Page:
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One out of two ain’t bad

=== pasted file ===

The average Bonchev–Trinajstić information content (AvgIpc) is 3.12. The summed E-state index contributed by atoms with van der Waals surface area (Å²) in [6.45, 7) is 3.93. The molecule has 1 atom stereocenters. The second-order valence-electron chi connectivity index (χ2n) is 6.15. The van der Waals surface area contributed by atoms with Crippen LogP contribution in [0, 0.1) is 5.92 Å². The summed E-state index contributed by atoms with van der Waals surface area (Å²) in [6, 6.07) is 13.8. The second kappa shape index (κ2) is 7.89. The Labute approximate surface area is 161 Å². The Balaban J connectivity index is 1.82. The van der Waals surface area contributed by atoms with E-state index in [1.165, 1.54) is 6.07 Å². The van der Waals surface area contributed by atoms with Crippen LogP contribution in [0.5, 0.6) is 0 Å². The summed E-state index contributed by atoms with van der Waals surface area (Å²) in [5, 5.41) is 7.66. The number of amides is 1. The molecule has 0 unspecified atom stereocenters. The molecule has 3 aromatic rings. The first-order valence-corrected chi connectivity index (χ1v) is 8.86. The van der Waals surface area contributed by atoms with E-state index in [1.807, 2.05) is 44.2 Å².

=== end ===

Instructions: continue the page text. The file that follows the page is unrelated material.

Clarence Valley Council’s plan to sell eight of its properties to fund construction of the proposed depot at South Grafton and rationalise its operations experienced a hiccup at the April council meeting. At the February meeting, following the receipt of five expressions of interest, councillors decided to “proceed to selective tendering with First National Ford & Dougherty and McKimms Real Estate”; however, First National was late submitting its tender. At 4.02pm on March 31, the council’s corporate director, Ashley Lindsay, sent First National an email seeking confirmation that the tender had not been submitted. Eight minutes later, First National advised him that the submission had been placed in the council’s tender box after the 3pm deadline. Subsequently, CCTV footage confirmed that the tender was submitted at 3.16pm. The report to council states that, as a result, the tender “cannot be considered by Council as part of this tender”. At the April council meeting, councillors Andrew Baker and Karen Toms were concerned that First National’s tender had, in fact, been considered during the tender panel’s assessment of McKimm’s tender, which was found to be “less than an ideal” because the majority of its marketing focus was aimed at the Clarence Valley, “with limited exposure to the broader commercial property market”. Councillors ultimately decided to delegate authority to general manger Scott Greensill, to negotiate with McKimms and First National, “with a view to entering into a contract with the firm that demonstrates best its capacity to market the properties to a broad market of potential buyers, which will provide Council the best opportunity to maximise … [the] return on each property sale”. Councillor Baker asked if it was acceptable to compare the two tenders and then “introduce … parts of the non complying tender in competition with a complying tender? …Is that proper? …It certainly doesn’t seem to be to me.” Corporate director Ashley Lindsay said: “We have a right to negotiate with anyone …if council resolves to do that. “…The formal assessment of the tender didn’t include the First National submission. “It wasn’t assessed because it was received late and [as a result] it didn’t comply; but for comparative purposes – because we’d been through the selective tender process – we reviewed it.” Mr Greensill said “we’ll go out and talk to both of them”. “…We are dealing with commercial real estate, which might have interest far beyond our local area,” he said. “We are not prepared to accept the one valid tender … so we’ll clean that slate; we still have two we are prepared to talk to; let’s see who comes up the best.” Councillor Toms said she concurred with Cr Baker, but she wondered what the difference was between assessing and reviewing the tenders. Mr Greensill said only McKimms’ submission was assessed and that the First National submission “couldn’t be considered because it wasn’t received”. Cr Toms: “But Mr Lindsay says it was reviewed for comparative purposes.” Mayor Richie Williamson said, “well, they were his words” and called for debate. Councillor Baker suggested it would be better to contact all five agents and give them 14 days to respond, “to make it competitive and concise”. Councillor Toms said the process had “muddied the waters”, and wondered what would have happened if both tenders had been competitively appraised. In his right of reply, as the mover of the officer’s recommendation, Cr Williamson said: “The waters are not muddy: this is due and proper process. “We are entitled to make a decision … with the best interest of ratepayers in mind; our duty is to get best value for money.” Councillors Baker and Toms voted against the motion; Cr McKenna declared an interest and Cr Howe had left the meeting for personal reasons. The local Government (General) Regulation 2005 states that a “council must not consider a tender that is not submitted to the council by the deadline for the closing of tenders”; however, it does not say much more.